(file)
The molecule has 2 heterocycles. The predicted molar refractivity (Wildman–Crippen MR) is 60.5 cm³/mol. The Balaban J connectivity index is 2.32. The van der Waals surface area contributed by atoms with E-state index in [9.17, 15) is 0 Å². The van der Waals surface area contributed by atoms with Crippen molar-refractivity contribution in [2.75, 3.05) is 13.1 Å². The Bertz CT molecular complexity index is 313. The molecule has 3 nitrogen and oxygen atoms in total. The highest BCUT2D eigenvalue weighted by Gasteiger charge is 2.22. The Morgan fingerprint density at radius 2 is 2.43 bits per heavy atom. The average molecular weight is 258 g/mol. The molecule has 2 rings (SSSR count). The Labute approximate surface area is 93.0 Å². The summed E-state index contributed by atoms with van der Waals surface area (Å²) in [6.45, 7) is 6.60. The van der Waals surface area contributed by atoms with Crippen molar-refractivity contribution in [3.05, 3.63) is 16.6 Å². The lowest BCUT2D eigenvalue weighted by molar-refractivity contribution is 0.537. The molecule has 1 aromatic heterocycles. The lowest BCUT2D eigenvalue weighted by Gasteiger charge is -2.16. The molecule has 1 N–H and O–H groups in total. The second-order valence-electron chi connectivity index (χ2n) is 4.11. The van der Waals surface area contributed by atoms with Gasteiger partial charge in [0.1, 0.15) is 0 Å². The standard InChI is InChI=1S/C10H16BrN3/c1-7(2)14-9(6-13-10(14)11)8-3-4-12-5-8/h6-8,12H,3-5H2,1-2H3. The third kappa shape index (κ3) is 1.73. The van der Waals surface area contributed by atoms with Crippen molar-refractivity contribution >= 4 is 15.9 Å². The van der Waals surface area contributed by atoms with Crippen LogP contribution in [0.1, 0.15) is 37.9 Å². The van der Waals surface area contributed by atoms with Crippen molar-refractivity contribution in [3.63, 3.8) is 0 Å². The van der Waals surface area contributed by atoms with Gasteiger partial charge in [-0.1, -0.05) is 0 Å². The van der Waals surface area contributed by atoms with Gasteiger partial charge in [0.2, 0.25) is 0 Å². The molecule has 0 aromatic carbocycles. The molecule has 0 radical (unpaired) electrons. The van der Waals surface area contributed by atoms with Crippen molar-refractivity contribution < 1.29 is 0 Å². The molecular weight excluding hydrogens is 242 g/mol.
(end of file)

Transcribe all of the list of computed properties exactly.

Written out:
The molecule has 2 heterocycles. The predicted molar refractivity (Wildman–Crippen MR) is 60.5 cm³/mol. The Balaban J connectivity index is 2.32. The van der Waals surface area contributed by atoms with E-state index in [9.17, 15) is 0 Å². The van der Waals surface area contributed by atoms with Crippen molar-refractivity contribution in [2.75, 3.05) is 13.1 Å². The Bertz CT molecular complexity index is 313. The molecule has 3 nitrogen and oxygen atoms in total. The highest BCUT2D eigenvalue weighted by Gasteiger charge is 2.22. The Morgan fingerprint density at radius 2 is 2.43 bits per heavy atom. The average molecular weight is 258 g/mol. The molecule has 2 rings (SSSR count). The Labute approximate surface area is 93.0 Å². The summed E-state index contributed by atoms with van der Waals surface area (Å²) in [6.45, 7) is 6.60. The van der Waals surface area contributed by atoms with Crippen molar-refractivity contribution in [3.05, 3.63) is 16.6 Å². The lowest BCUT2D eigenvalue weighted by molar-refractivity contribution is 0.537. The molecule has 1 aromatic heterocycles. The lowest BCUT2D eigenvalue weighted by Gasteiger charge is -2.16. The molecule has 1 N–H and O–H groups in total. The second-order valence-electron chi connectivity index (χ2n) is 4.11. The van der Waals surface area contributed by atoms with Gasteiger partial charge in [0.1, 0.15) is 0 Å². The standard InChI is InChI=1S/C10H16BrN3/c1-7(2)14-9(6-13-10(14)11)8-3-4-12-5-8/h6-8,12H,3-5H2,1-2H3. The third kappa shape index (κ3) is 1.73. The van der Waals surface area contributed by atoms with Crippen molar-refractivity contribution >= 4 is 15.9 Å². The van der Waals surface area contributed by atoms with Crippen LogP contribution in [0.1, 0.15) is 37.9 Å². The van der Waals surface area contributed by atoms with Crippen molar-refractivity contribution in [3.63, 3.8) is 0 Å². The van der Waals surface area contributed by atoms with Gasteiger partial charge in [-0.1, -0.05) is 0 Å². The van der Waals surface area contributed by atoms with Gasteiger partial charge in [0.2, 0.25) is 0 Å². The molecule has 0 aromatic carbocycles. The molecule has 0 radical (unpaired) electrons. The van der Waals surface area contributed by atoms with Crippen molar-refractivity contribution < 1.29 is 0 Å². The molecular weight excluding hydrogens is 242 g/mol.